KL: Do you feel like you are able to document the Bay in a way other photographer’s haven’t? What’s different about the pictures you take?
JF: I try to approach photos from a different angle than most photographers. I have the versatility of shooting above the water and underwater. I don’t think there are that many underwater photographers in the area, which I think you could say is my little niche. I have the ability to get out on the water, as well.
KL: How do you think your pictures help to address some of the issues that are impacting the Bay as it changes?
JF: My photographs are helping document what is currently going on in the Bay, whether it is a beautiful sunset or it be a dilapidated old building on the water, like the house on Holland Island. The pictures address a lot of issues that the Bay faces. I’m not trying to beautify anything, I’m trying to document what’s going on in the Bay, in somewhat of an artistic fashion.
KL: How do you think that your age gives you a different perspective or worldview on the Chesapeake than some of the photographers of the older generation?
JF: I see some of the things in the past that other people might take for granted, and I see how different ways of life and different communities are falling by the wayside with technology and this new generation. People aren’t really connected to the land like they were- not as dependent on the land. I think my pictures take people to a different place and a different time, also. The Chesapeake that once was, and still is, in a lot of ways. Kids my age don’t really get out a lot.
KL: How old are you, Jay?
JF: 27…Maybe I shouldn’t call myself a kid (laughs).
KL: But you’re a kid at heart, though, right?
JF: Always will be!
KL: Do you think your pictures might change any outcomes for the future Bay? When you talk about kids today that don’t get out, do you have a hope that they’ll reach people like that?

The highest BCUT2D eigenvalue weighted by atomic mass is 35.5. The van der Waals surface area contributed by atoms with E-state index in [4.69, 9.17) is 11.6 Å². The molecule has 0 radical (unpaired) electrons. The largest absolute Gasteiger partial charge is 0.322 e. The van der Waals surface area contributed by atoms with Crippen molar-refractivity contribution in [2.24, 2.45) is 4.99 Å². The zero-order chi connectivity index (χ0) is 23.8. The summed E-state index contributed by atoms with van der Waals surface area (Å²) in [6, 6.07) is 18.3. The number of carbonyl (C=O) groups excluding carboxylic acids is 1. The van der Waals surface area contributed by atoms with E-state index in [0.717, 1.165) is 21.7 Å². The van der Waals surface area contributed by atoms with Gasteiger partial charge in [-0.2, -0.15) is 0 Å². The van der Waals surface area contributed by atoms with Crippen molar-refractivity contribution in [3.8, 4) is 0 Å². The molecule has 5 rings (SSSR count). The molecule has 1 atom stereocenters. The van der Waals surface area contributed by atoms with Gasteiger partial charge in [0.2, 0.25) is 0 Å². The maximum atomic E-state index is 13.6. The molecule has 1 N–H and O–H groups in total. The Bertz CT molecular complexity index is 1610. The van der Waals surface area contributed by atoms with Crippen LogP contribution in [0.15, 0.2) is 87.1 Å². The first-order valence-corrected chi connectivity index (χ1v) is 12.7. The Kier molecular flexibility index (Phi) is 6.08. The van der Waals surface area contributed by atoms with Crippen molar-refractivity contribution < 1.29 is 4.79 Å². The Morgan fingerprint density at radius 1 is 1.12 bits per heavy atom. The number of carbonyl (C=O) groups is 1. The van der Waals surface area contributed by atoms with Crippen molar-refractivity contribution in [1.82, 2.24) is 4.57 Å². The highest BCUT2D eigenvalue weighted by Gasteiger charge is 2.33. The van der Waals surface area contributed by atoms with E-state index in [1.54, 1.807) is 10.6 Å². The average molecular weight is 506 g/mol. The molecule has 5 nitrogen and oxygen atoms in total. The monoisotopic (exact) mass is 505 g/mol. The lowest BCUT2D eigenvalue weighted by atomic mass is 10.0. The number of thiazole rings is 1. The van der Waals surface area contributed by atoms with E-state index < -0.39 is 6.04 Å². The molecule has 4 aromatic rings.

JF: Yeah, I do. I hope they can inspire people to treat the Bay better, and help protect the Bay, for the environmental purposes and the cultural purposes as well. Like with the watermen photos, a lot of people wouldn’t know half the stuff that I photograph actually happens. The people in DC and Baltimore and Annapolis might not know that people still go out in skipjacks and pull oysters off the bottom. They don’t know details about it. But being able to see it really brings it out in a different light. It’s still happening, and there’s quite a few watermen on the Chesapeake Bay. They’re going to hold onto their way of life and hopefully we can sustain it for the future.
KL: I think people tend to read the bad news in the newspaper and on TV and they begin to think the Bay is beyond all hope, but your pictures document how much is happening, not just above the water but below it.
JF: Absolutely. There’s a lot of negative publicity about the Bay, and the Bay has it’s fair share of environmental issues which have caused a decline in our fish stocks, but there’s still a lot out there that is pretty captivating and productive.
For more on Jay’s work, check out his online portfolio at: http://www.jayflemingphotography.com/
Thanks to Jay Fleming for the interview, and for allowing Beautiful Swimmers to share his images.
Jay fly fishing in Yellowstone National Park. Courtesy of Jay Fleming.